Mr Zakaria:

There is nothing in ME's oil [or that of Canada, Venezuela, etc] which has any connection to "our{USA's] oil supplies". The minute you refer to this issue as "our" you indicate in the clearest terms that you are not in the interested in A Constitutional Republic, but you are dreaming of an "ENDURING EMPIRE run by us". Wall street put an end to your desire, and the world is not subscribing to your idiotic desire. Observe the outcome of the G-20,l the USA could not get anything from the other nations.

Yes there is a possibility of energy independence [very limited, but not as steep as today's dependence] if and only if you have the capital for the investment [in excess of 3 trillion, aside formn the oil/gas industry] - unfortunately Wall Street destroyed over 15 trillion of wealth in the USA alone.

For all the hot airs of China helping, they do not have the money [nor does the world] to cover your deficit for this year, nevermind your negative balance of payments. So you are going to print money, thus further destroying your society.

So if you want energy independence, you will have to sacrafice big part of DoD's costs for many years, the only source of choice spending. Probably you would also have to establish a single payer medicare, and cut a lot of employees in the insurance business - do you have the political will with the present level of unemployment?

Perhaps to educate yourself on matters of energy, you shopuld devote considerable time to peruses daily http://www.theoildrom.com and offer some financial analysis instead of spin

voiceofmoderation Author Profile Page:

Sounds like what you are advocating for is a simple energy tax. If we were all paying $1 per kW/hr, you can bet we'd very quickly be replacing old light bulbs and appliances, upgrading insulation and windows, and turning down the AC. The prices of energy-intensive products like new steel and aluminum would go way up, incentiving the switch to recycling and more energy-efficient means of accomplishing the same things. Apply that same tax to gasoline, and you'd probably see a lot less giant McMansions in the exurbs and a lot more energy-efficient townhomes in the city (and not to get off topic, but school vouchers would go a long way toward making that happen as well).

Not to mention that the enormous revenues raised by such an energy tax would go a long way to reducing the estimated $10 trillion or so in debt we appear to be on path to creating in the next decade, which is unlikely to improve our long-term economic prospects as a nation.

tonystark Author Profile Page:

Your analysis is Absolutely correct. Too much of the energy debate is mired in 'PC' feel good initiatives rather than practical concerns. (witness the unintended consequences of govt focus on ethanol as well as the environmentalists in CA blocking solar and wind development in the CA desert lest it upset the environmental aesthetics of the Mojave.)BTW, all George Will said was that given a choice, Americans (or anyone else for that matter) would rather drive a big comfortable car...something up till now, but perhaps not much longer, tend to use more gas than econoboxes.)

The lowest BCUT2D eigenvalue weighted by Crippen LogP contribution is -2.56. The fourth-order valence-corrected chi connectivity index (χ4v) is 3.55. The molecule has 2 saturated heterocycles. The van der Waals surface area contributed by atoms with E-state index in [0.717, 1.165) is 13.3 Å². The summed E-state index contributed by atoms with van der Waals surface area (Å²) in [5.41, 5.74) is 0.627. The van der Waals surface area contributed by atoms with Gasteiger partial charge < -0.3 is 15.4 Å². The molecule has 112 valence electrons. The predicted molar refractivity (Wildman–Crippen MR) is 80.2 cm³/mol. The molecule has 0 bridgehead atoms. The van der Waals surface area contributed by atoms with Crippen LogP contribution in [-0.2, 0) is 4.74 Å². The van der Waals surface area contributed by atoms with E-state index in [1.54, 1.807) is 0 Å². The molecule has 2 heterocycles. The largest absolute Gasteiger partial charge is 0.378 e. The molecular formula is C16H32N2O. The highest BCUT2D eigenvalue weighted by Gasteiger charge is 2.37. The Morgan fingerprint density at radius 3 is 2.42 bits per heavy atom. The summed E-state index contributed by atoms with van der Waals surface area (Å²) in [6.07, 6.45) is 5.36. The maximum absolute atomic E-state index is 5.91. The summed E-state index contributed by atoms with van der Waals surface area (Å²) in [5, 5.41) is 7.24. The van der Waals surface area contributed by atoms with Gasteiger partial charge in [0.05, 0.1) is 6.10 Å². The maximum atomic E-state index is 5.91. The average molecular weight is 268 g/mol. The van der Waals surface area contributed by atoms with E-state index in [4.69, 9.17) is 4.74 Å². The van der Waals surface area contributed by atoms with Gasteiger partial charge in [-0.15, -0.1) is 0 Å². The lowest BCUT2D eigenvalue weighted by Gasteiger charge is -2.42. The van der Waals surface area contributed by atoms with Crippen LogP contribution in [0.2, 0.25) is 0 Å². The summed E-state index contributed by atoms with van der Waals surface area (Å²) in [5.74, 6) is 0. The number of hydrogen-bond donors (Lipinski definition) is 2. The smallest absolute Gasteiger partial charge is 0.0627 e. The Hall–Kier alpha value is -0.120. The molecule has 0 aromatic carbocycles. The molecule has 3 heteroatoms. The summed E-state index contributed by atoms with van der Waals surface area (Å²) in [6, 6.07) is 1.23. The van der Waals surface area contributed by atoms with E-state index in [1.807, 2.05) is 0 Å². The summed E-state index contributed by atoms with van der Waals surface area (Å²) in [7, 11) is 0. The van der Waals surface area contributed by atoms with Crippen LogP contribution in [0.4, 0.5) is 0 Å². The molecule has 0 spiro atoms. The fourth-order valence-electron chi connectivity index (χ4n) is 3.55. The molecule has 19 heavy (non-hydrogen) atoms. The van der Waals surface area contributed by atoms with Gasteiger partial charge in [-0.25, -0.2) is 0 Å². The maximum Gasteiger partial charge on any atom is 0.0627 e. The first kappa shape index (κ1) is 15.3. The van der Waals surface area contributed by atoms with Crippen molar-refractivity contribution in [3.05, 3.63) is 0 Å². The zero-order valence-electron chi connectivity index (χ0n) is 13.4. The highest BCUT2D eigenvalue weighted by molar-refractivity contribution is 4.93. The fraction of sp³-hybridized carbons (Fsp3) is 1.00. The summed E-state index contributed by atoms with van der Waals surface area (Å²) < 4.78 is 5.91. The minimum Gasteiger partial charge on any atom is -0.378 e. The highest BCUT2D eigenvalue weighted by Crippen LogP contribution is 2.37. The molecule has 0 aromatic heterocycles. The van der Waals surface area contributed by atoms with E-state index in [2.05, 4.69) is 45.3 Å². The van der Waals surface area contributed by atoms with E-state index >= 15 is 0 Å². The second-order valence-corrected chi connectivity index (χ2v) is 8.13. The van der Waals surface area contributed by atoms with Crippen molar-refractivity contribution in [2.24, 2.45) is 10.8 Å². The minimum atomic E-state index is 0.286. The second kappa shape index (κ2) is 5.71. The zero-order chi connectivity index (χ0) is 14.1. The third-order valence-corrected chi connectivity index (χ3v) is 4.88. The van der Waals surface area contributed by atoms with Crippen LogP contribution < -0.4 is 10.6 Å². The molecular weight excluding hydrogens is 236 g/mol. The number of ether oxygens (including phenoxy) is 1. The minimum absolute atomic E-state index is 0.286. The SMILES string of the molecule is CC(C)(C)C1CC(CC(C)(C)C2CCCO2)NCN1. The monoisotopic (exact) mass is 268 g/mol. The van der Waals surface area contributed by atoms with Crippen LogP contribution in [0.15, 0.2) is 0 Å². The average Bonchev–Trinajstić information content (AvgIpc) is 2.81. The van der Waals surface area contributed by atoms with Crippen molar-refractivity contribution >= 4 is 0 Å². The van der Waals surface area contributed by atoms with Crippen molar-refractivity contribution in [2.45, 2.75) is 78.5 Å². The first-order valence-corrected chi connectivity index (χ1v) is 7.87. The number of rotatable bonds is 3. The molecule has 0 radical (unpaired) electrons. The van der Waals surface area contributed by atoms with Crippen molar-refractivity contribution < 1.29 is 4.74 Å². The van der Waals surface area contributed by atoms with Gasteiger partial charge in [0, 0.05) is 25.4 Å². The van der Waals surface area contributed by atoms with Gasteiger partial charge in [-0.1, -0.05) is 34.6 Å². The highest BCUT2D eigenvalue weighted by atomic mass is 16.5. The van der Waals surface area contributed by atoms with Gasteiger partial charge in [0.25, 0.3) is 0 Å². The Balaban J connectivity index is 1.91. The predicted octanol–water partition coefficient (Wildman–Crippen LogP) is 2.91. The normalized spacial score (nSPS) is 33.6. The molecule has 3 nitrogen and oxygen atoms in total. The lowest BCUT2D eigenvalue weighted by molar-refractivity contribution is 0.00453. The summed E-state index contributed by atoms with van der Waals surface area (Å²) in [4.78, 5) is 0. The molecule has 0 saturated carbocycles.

Arce1 Author Profile Page:

In the late '80s and early '90s, I helped an electroplating plant reduce its waste to very near zero, including its rinse water, using a very simple technology that also reduced operating cost and improved quality. The technology had been used as early as the '20s, but costs a little extra capital investment, paid back in six to eight months, in most instances.
In the '60s it was hard to sell insulation with a pay back period of 2 years.
We can be more efficient, even without a lot of new technology. We just have to decide to do it and think responsibly.

hgcsato Author Profile Page:

Hello...any one for free trade as declared at G-20 in London?

How could oil producers buy Boeing planes, American weapons and movies, Levi's blue jeans and Starbucks coffee if there is no trade?

jlane1944 Author Profile Page:

A toning down of excesses will go a long way to balance the energy equation. If, as a society, we could content ourselves with cars that get at least 40 city/50 highway MPG, the volume of our oil consumption will be cut . . . well lets say dramatically.

As a society, we, each of us, need to find ways to shrink our individual carbon footprint, today. George Will argues 'we don't want the cars the government wants us to want' e.g. we want only big gas guzzlers. On this one issue, fuel milage, we will win or lose this particular conflict. If we cannot rein in our demand for 'super size' in cars, we'll never do so in the more subtle and harder to see arenas.

If we lose, please keep in mind that nature does not offer the rebooting option.

crossroadsteam Author Profile Page:

Energy independence could mean something else too: Energy trading only with allies. As the author notes, we currently import energy from both friend and foe. Sometimes the foes get greedy, and we are paying $4 a gallon for gasoline which was half that price only months ago. If we deal only with allies, we can work out the supply and the price on a gentleman's terms. And if we do some energy R&D of our own, we could become an exporter of new energies. Then foes might put away their animosity and want to become friends.

PostGlobal is an interactive conversation on global issues moderated by Newsweek International Editor Fareed Zakaria and David Ignatius of The Washington Post. It is produced jointly by Newsweek and washingtonpost.com, as is On Faith, a conversation on religion. Please send us your comments, questions and suggestions.